But there is a catch. This distinct design is, as with serverless computing in general, not perfect for all use cases, and bears the risk of gruesome fragmentation: without careful coordination developers may end up with a large number of functions difficult to assess, monitor, maintain, orchestrate, and keep a complete picture of, in many ways akin to a 100,000-piece jigsaw puzzle. The architecture is also fairly new; it takes some time for developers and teams to adapt to, and they may need to overhaul their workflows to accommodate.

Serverless and FaaS are not necessarily the same, and it would be dangerous to force a function mindset. It is recommended that developers experiment with serverless solutions and integrate them into their apps to the extent they are most comfortable with. For teams with a comprehensive knowledge of serverless computing, it might be OK to build a service from ground up using nothing but functions; those who are interested in but not yet very comfortable with serverless computing should, however, consider taking a hybrid approach and migrating some select compatible workload to serverless platforms first. Serverless is, after all, a flexible misnomer.

Event-driven computing

Generally speaking, code in an app is executed sequentially. The sequence (or execution path) is essentially a contract crystalized in the deployment, triggered by an input (request) and finishes with an output (response). The input, output, and the sequence are bundled inseparably together in the contract; once deployed, it cannot be modified. Developers will have to modify the code and re-deploy.

Event-driven computing plans to break the contract and free all the parts involved in the sequence. Parts now emit an event (a piece of message with execution contexts) at the time of completion; they cares little about what happens next, and leaves the following step at the discretion of whatever delivers the event, which, for cloud-native applications, is usually a data/event streaming solution, such as Google Cloud Pub/Sub and Apache Kafka. Parts that send events are event publishers, and those that receive events become event subscribers.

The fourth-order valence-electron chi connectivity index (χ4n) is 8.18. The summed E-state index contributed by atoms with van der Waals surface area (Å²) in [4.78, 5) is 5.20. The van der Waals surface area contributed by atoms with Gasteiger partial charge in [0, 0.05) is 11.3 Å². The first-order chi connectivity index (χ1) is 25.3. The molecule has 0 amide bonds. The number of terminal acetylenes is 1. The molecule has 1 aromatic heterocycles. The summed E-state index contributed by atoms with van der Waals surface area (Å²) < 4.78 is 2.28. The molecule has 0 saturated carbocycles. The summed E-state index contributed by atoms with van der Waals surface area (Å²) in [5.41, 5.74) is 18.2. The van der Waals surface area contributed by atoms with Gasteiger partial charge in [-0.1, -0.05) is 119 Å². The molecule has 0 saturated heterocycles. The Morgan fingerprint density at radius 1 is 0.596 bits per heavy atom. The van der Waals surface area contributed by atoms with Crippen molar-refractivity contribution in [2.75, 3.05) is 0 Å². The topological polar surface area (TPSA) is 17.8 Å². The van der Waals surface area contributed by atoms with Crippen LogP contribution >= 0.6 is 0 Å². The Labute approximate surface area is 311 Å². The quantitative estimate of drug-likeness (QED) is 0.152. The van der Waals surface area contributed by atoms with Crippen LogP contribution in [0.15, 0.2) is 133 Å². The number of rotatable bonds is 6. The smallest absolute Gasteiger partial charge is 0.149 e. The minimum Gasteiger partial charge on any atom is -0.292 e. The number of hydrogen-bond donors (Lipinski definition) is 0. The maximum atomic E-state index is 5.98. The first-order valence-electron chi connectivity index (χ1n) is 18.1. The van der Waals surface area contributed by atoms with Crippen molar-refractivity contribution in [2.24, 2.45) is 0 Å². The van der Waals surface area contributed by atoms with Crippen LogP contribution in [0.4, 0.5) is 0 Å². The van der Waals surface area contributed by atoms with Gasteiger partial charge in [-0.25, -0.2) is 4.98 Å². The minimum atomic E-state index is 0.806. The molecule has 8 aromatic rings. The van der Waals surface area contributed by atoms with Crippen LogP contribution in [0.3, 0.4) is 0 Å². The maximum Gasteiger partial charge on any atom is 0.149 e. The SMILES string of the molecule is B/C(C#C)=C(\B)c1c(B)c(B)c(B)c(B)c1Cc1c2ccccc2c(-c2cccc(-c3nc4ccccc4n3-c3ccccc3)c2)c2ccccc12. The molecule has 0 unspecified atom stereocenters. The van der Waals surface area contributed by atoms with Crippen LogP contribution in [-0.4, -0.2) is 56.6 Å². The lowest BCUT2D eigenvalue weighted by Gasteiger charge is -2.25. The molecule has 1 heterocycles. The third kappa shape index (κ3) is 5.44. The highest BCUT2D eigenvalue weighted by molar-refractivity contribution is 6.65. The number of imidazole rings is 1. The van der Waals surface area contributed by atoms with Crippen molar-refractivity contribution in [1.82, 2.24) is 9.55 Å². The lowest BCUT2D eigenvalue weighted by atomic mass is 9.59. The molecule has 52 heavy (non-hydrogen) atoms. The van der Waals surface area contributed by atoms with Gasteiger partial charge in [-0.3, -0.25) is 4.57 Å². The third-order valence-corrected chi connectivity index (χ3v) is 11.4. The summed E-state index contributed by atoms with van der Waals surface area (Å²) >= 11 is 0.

This publisher/subscriber pattern grants greater development freedom and easier team collaboration. It is now possible to hot plug/swap blocks of code without redeployment, and developers can easily add multiple subscribers to the same event stream, creating a fan-out structure. One of the most prominent use cases of such structures is real-time data analytics:

Traditionally, data analysts process data in batch, usually via auto-generated log files. The application executes a sequence, writes the details to logging agents (as a step of the sequence), and data analytics team extracts insight from them, with an understandable delay. In event-driven systems, however, once connected to the event stream as one of the subscribers, data analytics team can get the data they need in real time without interrupting normal operations. If connected to real-time data processing and warehousing solutions such as Google Cloud Dataflow and Google BigQuery, developers can have analysis done in real-time as well.

The data/event streaming solutions themselves also offer great help in application development. You can set up Google Cloud Pub/Sub, for example, to reattempt delivery automatically when one of the subscribers is experiencing temporary technical difficulties. Cloud Pub/Sub also supports snapshot, enabling developers to go back in time and replay events, which can be particularly helpful when testing new pieces of code.

Event-driven computing works particularly well with serverless computing. Events are natural triggers for serverless deployments; more importantly, the (almost) infinite scalability of serverless computing platforms allows message queues to pass events around as fast as possible, saving the trouble of capacity planning commonly witnessed in VM-based deployments.